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Happy Birthday, John Nash, Mathematician and Researcher

June 13, 2010
by Sarah Amandolare
Mathematician John Nash rose to fame when the biographical film “A Beautiful Mind” was released in 2001. But Nash’s life story is even more wrought with intrigue and struggle than the Oscar-winning movie portrays. Nash’s 1994 Nobel Prize is a testament to his perseverance in the face of adversity, namely schizophrenia.

John Nash’s Early Days

John Nash was born on June 13, 1928, in the small city of Bluefield, W.V., in the Appalachian Mountains. His father, also named John Nash, worked as an electrical engineer, while his mother, Margaret Virginia Martin, taught English and Latin before marrying.

Nash attended public schools, and often read from his parents’ encyclopedia and from the books at his grandparents’ house nearby. In his autobiography for the Nobel Foundation, Nash describes Bluefield as less academic than business-oriented; it “offered the sort of challenge that one had to learn from the world's knowledge rather than from the knowledge of the immediate community.”

He became interested in electrical and chemistry experiments by the time he reached high school, and considered becoming an electrical engineer. Nash eventually enrolled in Carnegie Tech (now Carnegie Mellon University) and majored in chemical engineering, but he would lose interest in chemical engineering after being introduced to international economics.

Nash’s Work in Economics and Mathematics

The New School describes Nash’s early success as a mathematician. At age 21, he wrote a 27-page dissertation that outlined the “‘Nash Equilibrium’ for strategic non-cooperative games,” which had an “enormous” impact on the field. He entered graduate school at Princeton University, and “encountered the theory of games, then recently launched by John von Neumann and Oskar Morgenstern.”

Nash’s career was interrupted in 1958 when he experienced his first paranoid schizophrenic episode. The illness was catastrophic for Nash, resulting in lost jobs and nearly 20 years of aimless roaming. He eventually returned to Princeton, and the schizophrenia subsided in the early 1970s. But Nash had trouble adjusting; in some ways, he felt his disease had allowed him to perform his best, most original work, according to The New School.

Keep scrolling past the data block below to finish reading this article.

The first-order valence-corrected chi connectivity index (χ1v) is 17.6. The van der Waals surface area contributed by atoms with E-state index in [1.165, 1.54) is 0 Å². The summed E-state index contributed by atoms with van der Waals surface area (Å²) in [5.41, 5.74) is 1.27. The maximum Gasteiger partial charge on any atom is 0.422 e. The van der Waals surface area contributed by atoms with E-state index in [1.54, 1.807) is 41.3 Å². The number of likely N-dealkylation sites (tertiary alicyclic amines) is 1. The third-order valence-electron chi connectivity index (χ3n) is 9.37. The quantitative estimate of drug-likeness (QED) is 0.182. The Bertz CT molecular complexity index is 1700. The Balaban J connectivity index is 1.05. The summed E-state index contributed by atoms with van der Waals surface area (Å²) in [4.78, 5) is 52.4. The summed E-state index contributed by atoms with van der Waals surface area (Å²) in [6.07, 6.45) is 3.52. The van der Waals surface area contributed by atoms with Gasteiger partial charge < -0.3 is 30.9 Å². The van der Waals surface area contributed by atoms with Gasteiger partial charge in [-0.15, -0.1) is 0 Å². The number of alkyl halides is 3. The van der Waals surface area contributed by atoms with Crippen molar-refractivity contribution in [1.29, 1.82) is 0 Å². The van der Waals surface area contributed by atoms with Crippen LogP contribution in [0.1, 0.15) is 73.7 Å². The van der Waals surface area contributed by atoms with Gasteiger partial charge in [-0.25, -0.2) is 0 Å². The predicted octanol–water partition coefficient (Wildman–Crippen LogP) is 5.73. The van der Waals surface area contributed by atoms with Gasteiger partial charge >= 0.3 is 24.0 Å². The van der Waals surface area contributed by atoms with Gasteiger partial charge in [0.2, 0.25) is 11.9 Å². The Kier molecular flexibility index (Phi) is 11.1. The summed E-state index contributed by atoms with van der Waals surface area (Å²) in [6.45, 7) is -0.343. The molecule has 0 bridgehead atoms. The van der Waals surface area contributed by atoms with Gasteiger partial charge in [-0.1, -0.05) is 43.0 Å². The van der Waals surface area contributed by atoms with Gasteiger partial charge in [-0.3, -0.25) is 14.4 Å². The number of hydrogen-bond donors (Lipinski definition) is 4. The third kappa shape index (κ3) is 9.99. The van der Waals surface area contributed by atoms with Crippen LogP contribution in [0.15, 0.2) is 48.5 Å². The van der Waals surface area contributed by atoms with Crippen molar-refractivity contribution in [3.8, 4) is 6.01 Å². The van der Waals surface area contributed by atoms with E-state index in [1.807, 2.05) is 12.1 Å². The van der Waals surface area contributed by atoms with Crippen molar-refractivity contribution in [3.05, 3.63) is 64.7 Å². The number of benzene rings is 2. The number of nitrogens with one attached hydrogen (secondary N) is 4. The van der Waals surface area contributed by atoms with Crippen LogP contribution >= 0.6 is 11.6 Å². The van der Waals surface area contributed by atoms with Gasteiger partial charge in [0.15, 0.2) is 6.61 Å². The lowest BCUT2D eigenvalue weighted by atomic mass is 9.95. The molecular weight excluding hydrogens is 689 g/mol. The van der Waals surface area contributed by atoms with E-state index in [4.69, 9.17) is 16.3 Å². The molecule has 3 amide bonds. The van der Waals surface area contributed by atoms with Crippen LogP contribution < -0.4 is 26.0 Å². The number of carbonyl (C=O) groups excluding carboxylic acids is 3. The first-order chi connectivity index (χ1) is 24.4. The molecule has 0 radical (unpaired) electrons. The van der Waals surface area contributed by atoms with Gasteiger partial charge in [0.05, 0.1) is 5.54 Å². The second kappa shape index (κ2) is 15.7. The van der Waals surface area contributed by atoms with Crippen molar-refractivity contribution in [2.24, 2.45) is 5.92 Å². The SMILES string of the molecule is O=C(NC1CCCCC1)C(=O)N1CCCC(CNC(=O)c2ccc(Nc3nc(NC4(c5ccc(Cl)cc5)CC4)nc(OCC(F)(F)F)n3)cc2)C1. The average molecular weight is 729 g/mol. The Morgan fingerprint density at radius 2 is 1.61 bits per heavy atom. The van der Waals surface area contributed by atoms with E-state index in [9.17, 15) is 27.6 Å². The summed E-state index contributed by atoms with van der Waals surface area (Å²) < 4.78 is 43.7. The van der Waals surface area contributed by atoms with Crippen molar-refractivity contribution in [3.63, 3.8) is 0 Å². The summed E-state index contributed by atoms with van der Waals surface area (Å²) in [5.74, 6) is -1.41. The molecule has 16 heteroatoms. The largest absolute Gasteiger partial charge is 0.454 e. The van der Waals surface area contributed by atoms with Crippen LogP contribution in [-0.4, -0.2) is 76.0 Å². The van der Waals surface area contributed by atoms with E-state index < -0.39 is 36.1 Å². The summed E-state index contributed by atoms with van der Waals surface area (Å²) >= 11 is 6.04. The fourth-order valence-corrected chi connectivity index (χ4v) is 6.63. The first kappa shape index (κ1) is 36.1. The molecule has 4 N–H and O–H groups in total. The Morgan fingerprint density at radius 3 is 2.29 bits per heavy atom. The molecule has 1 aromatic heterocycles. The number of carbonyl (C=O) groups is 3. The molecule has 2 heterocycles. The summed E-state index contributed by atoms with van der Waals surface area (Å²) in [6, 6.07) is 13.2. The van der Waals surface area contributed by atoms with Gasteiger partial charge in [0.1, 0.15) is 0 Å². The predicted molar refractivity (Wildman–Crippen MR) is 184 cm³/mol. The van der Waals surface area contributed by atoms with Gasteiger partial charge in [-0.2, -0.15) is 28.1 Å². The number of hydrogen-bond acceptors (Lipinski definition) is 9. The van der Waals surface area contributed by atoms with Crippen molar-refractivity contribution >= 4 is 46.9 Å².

In 1994, Nash was awarded the Nobel Prize for Economics along with American John C. Harsanyi and German Reinhard Selten “for their pioneering analysis of equilibria in the theory of non-cooperative games.”

UAB economics professor Don Ross explains game theory in depth. The theory includes the “Nash equilibrium” (NE), which expanded on previous work by mathematicians John von Neumann and Oskar Morgenstern in 1944.

The Rest of the Story

Sylvia Nasar, a reporter for The New York Times, spent years researching Nash’s life and work, and in 1998 published a biography of him entitled “A Beautiful Mind,” which was nominated for the Pulitzer Prize for Biography. The 2001 film adaptation, directed by Ron Howard and starring Russell Crowe as Nash, won four Academy Awards, including Best Film.

Despite earning accolades, the film left out much of Nash’s life, writes Chris Suellentrop for Slate. He describes a few key “lies of omission” on behalf of the filmmakers, including Nash’s homosexual experiences and strained relationship with wife Alicia Larde. Nasar said that even though the filmmakers didn’t create a literal representation of Nash’s life, they did stay “true to the spirit of Nash’s story.” 

PBS’ American Experience documentary “A Brilliant Madness” offers a more accurate look at Nash’s life. The program’s Web site includes a teacher’s guide that explores American history topics, such as the Cold War and the uses of Nash’s game theory in foreign diplomacy.

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